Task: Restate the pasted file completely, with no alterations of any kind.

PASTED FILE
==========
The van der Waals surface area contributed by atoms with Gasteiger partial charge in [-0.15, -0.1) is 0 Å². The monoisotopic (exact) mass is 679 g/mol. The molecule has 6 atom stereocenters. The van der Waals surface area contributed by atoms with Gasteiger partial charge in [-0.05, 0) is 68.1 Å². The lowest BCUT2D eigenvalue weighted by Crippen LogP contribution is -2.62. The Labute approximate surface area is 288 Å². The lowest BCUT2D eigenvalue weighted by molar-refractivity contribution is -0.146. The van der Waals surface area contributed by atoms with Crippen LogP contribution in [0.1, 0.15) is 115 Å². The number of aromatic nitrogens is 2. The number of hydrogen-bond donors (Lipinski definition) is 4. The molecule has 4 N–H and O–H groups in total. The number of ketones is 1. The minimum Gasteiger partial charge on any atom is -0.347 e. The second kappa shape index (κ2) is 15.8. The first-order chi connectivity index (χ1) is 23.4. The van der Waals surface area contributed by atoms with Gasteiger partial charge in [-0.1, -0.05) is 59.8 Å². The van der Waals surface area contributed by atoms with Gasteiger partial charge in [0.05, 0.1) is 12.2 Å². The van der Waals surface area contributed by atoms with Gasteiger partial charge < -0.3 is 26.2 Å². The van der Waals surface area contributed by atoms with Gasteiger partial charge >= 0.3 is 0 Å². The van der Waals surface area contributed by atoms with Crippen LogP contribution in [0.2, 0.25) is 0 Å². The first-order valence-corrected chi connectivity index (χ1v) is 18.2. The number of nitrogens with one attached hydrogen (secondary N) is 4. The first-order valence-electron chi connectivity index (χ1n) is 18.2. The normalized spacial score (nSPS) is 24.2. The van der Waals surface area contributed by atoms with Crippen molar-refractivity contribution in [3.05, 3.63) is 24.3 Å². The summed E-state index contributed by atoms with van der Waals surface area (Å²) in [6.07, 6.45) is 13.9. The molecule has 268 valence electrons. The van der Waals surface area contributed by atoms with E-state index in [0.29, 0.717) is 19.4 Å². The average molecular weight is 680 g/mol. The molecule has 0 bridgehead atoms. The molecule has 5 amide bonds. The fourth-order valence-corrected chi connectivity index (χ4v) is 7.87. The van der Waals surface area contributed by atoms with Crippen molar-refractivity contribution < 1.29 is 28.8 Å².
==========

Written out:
The van der Waals surface area contributed by atoms with Gasteiger partial charge in [-0.15, -0.1) is 0 Å². The monoisotopic (exact) mass is 679 g/mol. The molecule has 6 atom stereocenters. The van der Waals surface area contributed by atoms with Gasteiger partial charge in [-0.05, 0) is 68.1 Å². The lowest BCUT2D eigenvalue weighted by Crippen LogP contribution is -2.62. The Labute approximate surface area is 288 Å². The lowest BCUT2D eigenvalue weighted by molar-refractivity contribution is -0.146. The van der Waals surface area contributed by atoms with Crippen LogP contribution in [0.1, 0.15) is 115 Å². The number of aromatic nitrogens is 2. The number of hydrogen-bond donors (Lipinski definition) is 4. The molecule has 4 N–H and O–H groups in total. The number of ketones is 1. The minimum Gasteiger partial charge on any atom is -0.347 e. The second kappa shape index (κ2) is 15.8. The first-order chi connectivity index (χ1) is 23.4. The van der Waals surface area contributed by atoms with Gasteiger partial charge in [-0.1, -0.05) is 59.8 Å². The van der Waals surface area contributed by atoms with Gasteiger partial charge in [0.05, 0.1) is 12.2 Å². The van der Waals surface area contributed by atoms with Gasteiger partial charge < -0.3 is 26.2 Å². The van der Waals surface area contributed by atoms with Gasteiger partial charge >= 0.3 is 0 Å². The van der Waals surface area contributed by atoms with Crippen LogP contribution in [0.2, 0.25) is 0 Å². The first-order valence-corrected chi connectivity index (χ1v) is 18.2. The number of nitrogens with one attached hydrogen (secondary N) is 4. The first-order valence-electron chi connectivity index (χ1n) is 18.2. The normalized spacial score (nSPS) is 24.2. The van der Waals surface area contributed by atoms with Crippen molar-refractivity contribution in [3.05, 3.63) is 24.3 Å². The summed E-state index contributed by atoms with van der Waals surface area (Å²) in [6.07, 6.45) is 13.9. The molecule has 268 valence electrons. The van der Waals surface area contributed by atoms with E-state index in [0.29, 0.717) is 19.4 Å². The average molecular weight is 680 g/mol. The molecule has 0 bridgehead atoms. The molecule has 5 amide bonds. The fourth-order valence-corrected chi connectivity index (χ4v) is 7.87. The van der Waals surface area contributed by atoms with Crippen molar-refractivity contribution < 1.29 is 28.8 Å².